Empirical investigations of metaphor's persuasive effects have produced mixed results. In an effort to integrate the literature, we present a review and meta-analytic summary of existing studies. Six explanations for the potential suasory advantage of metaphor over literal language were reviewed: (a) pleasure or relief, (b) communicator credibility, (c) reduced counterarguments, (d) resource-matching, (e) stimulated elaboration, and (f) superior organization. Next, a meta-analysis was conducted and the impact of seven moderator variables was tested. The overall effect for the metaphor-literal comparison for attitude change was r = .07, which supported the claim that metaphors enhance persuasion. The effect rose to r = .42 under optimal conditions, when a single, nonextended metaphor was novel, had a familiar target, and was used early in a message. Metaphor appeared to exert a small effect on perceptions of source dynamism (r = .06), but showed no demonstrable impact on competence (r = -.01) or character (r = -.02). Of the six theories considered, the superior organization explanation of metaphor's persuasive impact was most supported by the results.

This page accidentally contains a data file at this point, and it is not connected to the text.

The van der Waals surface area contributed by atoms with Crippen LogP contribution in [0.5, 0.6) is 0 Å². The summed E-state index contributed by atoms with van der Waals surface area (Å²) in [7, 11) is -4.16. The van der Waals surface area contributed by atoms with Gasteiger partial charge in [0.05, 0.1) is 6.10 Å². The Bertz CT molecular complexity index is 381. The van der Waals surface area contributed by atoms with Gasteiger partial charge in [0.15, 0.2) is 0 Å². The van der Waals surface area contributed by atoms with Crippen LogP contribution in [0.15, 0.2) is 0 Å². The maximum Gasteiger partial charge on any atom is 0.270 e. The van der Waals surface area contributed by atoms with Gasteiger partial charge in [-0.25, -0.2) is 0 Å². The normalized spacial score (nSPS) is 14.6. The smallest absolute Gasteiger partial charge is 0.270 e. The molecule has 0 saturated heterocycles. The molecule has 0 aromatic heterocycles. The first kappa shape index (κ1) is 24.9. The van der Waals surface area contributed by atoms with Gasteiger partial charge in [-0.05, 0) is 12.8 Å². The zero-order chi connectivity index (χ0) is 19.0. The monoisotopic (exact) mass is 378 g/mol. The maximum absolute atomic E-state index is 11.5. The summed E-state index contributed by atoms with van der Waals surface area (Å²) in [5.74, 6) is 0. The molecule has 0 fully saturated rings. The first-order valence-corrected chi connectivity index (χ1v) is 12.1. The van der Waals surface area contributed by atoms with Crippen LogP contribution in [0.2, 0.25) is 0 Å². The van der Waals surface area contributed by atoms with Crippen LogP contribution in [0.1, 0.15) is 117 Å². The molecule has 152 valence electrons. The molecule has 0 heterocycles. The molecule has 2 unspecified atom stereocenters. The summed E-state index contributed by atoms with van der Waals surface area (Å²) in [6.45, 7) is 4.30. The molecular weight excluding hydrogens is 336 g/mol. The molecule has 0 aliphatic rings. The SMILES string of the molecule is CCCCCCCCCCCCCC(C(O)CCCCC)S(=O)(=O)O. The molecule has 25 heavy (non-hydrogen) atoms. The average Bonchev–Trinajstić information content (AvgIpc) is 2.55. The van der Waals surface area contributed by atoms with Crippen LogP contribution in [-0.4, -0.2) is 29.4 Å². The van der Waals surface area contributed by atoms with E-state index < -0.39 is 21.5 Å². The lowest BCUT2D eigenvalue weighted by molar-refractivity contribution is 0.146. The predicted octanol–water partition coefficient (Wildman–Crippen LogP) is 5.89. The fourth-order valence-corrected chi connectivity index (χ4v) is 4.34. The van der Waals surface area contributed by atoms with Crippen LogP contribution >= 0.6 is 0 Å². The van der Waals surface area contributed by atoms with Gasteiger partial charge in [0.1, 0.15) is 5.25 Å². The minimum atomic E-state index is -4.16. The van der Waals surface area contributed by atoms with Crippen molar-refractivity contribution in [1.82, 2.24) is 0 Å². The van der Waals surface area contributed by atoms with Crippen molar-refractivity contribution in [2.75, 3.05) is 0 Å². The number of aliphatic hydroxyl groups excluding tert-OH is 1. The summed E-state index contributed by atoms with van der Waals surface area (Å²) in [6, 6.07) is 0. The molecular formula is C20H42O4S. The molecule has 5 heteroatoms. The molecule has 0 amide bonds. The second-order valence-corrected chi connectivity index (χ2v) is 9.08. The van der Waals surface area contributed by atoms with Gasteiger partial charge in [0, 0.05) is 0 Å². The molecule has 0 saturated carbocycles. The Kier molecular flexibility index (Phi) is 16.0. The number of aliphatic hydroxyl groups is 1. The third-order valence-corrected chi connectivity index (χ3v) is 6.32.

All Science Journal Classification (ASJC) codes
- Developmental and Educational Psychology
- Linguistics and Language